Big Rush is back on the grind with Alford Plea

Can’t knock the hustle
By CHRIS CONTI  |  December 6, 2012

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There is no denying the ambition and hustle of one Sean Rosch, aka lyricist Big Rush, who has been putting in work over the past five years and is readying his fourth full-length release, titled Alford Plea, set to drop on Christmas Day. Having known Rosch since his 2009 debut It's Just Business, the dude is equal parts outspoken and introspective with plenty to get off his chest. Haters be damned, Big Rush is going all in.

First things first — I had to ask about the album title; I had a feeling there was a personal correlation. According to Rosch, he was charged with assault with a deadly weapon for "something stupid" and had to take an "Alford plea" to avoid a trial (basically, you don't necessarily admit guilt but aren't confident enough to take the case to trial). Apparently, a slight case of road rage led to a five-year suspended sentence along with five years of probation.

"I threw change at a car while driving on the highway, but the so-called 'victims' lied and said I threw M80s in their car and they exploded and caused burns and all kinds of craziness," he said. "I had to take a plea because I admitted to the police that I threw the change thinking it wouldn't be a big deal, but apparently throwing it on the highway is considered assault with a deadly weapon, and I couldn't get out of it.

"My album is about everything I went through over the past year," he noted.

Rosch was born in Albany, NY and graduated from Bryant University; he recently relocated to Meriden, CT for a sales job, and was allowed to transfer his probation.

"It was my only chance at a good-paying job so I took it and bounced," he said.

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Rosch sent over a preview copy of the new album, and his wordplay sounds stronger than ever. Alford Plea follows 2011's Clean & Sober, which addressed his pill addiction and eventual sobriety. I brought up a night in 2010 when I saw Rosch in the crowd at the Met. He was sitting alone and looked pretty down, noting that some people previously in his corner had bailed after he went clean.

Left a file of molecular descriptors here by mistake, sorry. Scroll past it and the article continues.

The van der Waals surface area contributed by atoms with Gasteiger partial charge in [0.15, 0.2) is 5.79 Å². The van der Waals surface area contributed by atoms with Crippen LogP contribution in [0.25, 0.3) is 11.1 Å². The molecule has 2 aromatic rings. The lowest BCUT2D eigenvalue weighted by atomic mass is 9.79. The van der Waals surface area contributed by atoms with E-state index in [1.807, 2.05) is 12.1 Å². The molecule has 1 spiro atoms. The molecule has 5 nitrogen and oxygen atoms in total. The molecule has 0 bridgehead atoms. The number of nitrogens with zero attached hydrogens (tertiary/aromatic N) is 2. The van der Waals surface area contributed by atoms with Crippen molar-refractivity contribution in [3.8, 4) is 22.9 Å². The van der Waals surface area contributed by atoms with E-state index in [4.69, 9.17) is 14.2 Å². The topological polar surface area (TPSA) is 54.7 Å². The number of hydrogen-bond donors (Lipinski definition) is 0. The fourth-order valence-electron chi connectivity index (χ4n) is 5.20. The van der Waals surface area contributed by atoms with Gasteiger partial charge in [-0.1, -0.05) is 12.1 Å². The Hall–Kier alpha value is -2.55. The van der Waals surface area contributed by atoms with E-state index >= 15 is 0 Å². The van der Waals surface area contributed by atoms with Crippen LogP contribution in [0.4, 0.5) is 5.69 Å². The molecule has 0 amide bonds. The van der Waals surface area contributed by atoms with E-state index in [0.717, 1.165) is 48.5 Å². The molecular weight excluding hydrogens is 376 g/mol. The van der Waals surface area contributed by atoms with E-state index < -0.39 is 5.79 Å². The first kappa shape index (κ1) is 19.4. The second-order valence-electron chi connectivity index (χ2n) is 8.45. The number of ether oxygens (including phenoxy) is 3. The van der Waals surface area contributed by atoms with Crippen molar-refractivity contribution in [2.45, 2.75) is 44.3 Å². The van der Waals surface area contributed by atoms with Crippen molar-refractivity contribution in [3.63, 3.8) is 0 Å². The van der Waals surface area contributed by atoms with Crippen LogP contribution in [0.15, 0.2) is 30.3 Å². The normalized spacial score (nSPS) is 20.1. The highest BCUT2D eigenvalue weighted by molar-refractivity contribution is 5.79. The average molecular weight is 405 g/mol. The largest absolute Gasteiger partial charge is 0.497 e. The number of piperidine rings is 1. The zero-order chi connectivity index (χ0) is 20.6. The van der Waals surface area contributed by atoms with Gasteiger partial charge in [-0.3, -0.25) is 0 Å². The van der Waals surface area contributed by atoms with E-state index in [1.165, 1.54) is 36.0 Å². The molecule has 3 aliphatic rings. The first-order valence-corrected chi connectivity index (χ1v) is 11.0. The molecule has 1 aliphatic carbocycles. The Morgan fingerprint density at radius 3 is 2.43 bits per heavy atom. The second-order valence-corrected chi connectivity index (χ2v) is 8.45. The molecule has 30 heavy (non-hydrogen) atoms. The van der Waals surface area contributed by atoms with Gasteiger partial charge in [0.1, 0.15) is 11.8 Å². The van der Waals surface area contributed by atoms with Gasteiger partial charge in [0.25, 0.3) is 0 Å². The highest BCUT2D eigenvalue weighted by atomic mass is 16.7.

"Yeah, not a lot of people vibed with the 'Clean & Sober' movement because they didn't want to be clean and sober," he said matter-of-factly when we spoke last week.

While Rosch admits he will have a drink or two "here and there," he is tested by his probation officer regularly.

"Alcohol was never really an issue for me, it was the pills," he said.

And while Big Rush says he doesn't really see or feel a big difference between wiring rhymes sober or high ("You get accustomed to behavior until it just becomes a habit"), his bars on Alford Plea display a clear-headed lyricist rhyming with conviction. Rush recently released a video for "Remember Me"; similar to Rhody brethren like Meta P (who will perform a set at the Alford release show), Big Rush steadily calls out the influx of swagger-jacked rap bozos. "Regrets" and "Ain't No Sunshine" are standouts, and even the two-minute "Introduction" is noteworthy. "I ain't never givin' up, I'm hungry, man — I'm grindin', Rush declares in "On My Grind" (featuring DuBBz). "Heart" is hands-down my personal favorite, with Rush and renowned Rhody rap hero Chachi Carvalho (also owner of Beatbox Studios in Pawtucket) taking the bassline for a walk in one of the hardest tracks on the album. No hooks or fucking around here — just two wordsmiths clawing the booth to shreds. Alford Plea will be available at the upcoming CD release show, as well as iTunes.

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